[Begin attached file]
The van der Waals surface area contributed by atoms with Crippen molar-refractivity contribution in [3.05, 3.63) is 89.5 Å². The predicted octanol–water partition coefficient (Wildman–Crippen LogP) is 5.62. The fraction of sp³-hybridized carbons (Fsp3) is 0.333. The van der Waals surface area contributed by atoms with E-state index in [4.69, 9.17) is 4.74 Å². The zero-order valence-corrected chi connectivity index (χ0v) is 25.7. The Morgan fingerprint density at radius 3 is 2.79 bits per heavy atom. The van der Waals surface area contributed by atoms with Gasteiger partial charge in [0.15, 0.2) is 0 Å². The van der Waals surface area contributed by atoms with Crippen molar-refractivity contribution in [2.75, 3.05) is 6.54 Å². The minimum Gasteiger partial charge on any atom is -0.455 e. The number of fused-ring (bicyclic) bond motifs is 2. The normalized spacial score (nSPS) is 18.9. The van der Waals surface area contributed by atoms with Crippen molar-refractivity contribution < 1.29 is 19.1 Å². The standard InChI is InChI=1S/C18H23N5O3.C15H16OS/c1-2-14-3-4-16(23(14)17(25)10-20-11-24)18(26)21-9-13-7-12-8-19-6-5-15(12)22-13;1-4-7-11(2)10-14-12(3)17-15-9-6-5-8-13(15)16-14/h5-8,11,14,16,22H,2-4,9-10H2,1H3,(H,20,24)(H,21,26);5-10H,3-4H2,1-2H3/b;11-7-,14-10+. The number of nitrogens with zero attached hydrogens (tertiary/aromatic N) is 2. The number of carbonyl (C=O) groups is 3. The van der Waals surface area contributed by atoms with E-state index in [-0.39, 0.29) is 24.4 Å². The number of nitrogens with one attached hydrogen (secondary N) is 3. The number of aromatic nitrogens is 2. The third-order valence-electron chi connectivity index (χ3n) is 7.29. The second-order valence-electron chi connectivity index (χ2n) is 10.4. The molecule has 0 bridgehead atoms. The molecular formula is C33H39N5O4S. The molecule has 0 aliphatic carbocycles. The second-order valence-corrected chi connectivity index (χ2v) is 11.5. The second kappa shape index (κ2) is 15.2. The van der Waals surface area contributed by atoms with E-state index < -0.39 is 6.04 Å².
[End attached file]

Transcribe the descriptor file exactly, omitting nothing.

The van der Waals surface area contributed by atoms with Crippen molar-refractivity contribution in [3.05, 3.63) is 89.5 Å². The predicted octanol–water partition coefficient (Wildman–Crippen LogP) is 5.62. The fraction of sp³-hybridized carbons (Fsp3) is 0.333. The van der Waals surface area contributed by atoms with E-state index in [4.69, 9.17) is 4.74 Å². The zero-order valence-corrected chi connectivity index (χ0v) is 25.7. The Morgan fingerprint density at radius 3 is 2.79 bits per heavy atom. The van der Waals surface area contributed by atoms with Gasteiger partial charge in [0.15, 0.2) is 0 Å². The van der Waals surface area contributed by atoms with Crippen molar-refractivity contribution in [2.75, 3.05) is 6.54 Å². The minimum Gasteiger partial charge on any atom is -0.455 e. The number of fused-ring (bicyclic) bond motifs is 2. The normalized spacial score (nSPS) is 18.9. The van der Waals surface area contributed by atoms with Crippen molar-refractivity contribution < 1.29 is 19.1 Å². The standard InChI is InChI=1S/C18H23N5O3.C15H16OS/c1-2-14-3-4-16(23(14)17(25)10-20-11-24)18(26)21-9-13-7-12-8-19-6-5-15(12)22-13;1-4-7-11(2)10-14-12(3)17-15-9-6-5-8-13(15)16-14/h5-8,11,14,16,22H,2-4,9-10H2,1H3,(H,20,24)(H,21,26);5-10H,3-4H2,1-2H3/b;11-7-,14-10+. The number of nitrogens with zero attached hydrogens (tertiary/aromatic N) is 2. The number of carbonyl (C=O) groups is 3. The van der Waals surface area contributed by atoms with E-state index in [-0.39, 0.29) is 24.4 Å². The number of nitrogens with one attached hydrogen (secondary N) is 3. The number of aromatic nitrogens is 2. The third-order valence-electron chi connectivity index (χ3n) is 7.29. The second-order valence-electron chi connectivity index (χ2n) is 10.4. The molecule has 0 bridgehead atoms. The molecular formula is C33H39N5O4S. The molecule has 0 aliphatic carbocycles. The second-order valence-corrected chi connectivity index (χ2v) is 11.5. The second kappa shape index (κ2) is 15.2. The van der Waals surface area contributed by atoms with E-state index < -0.39 is 6.04 Å².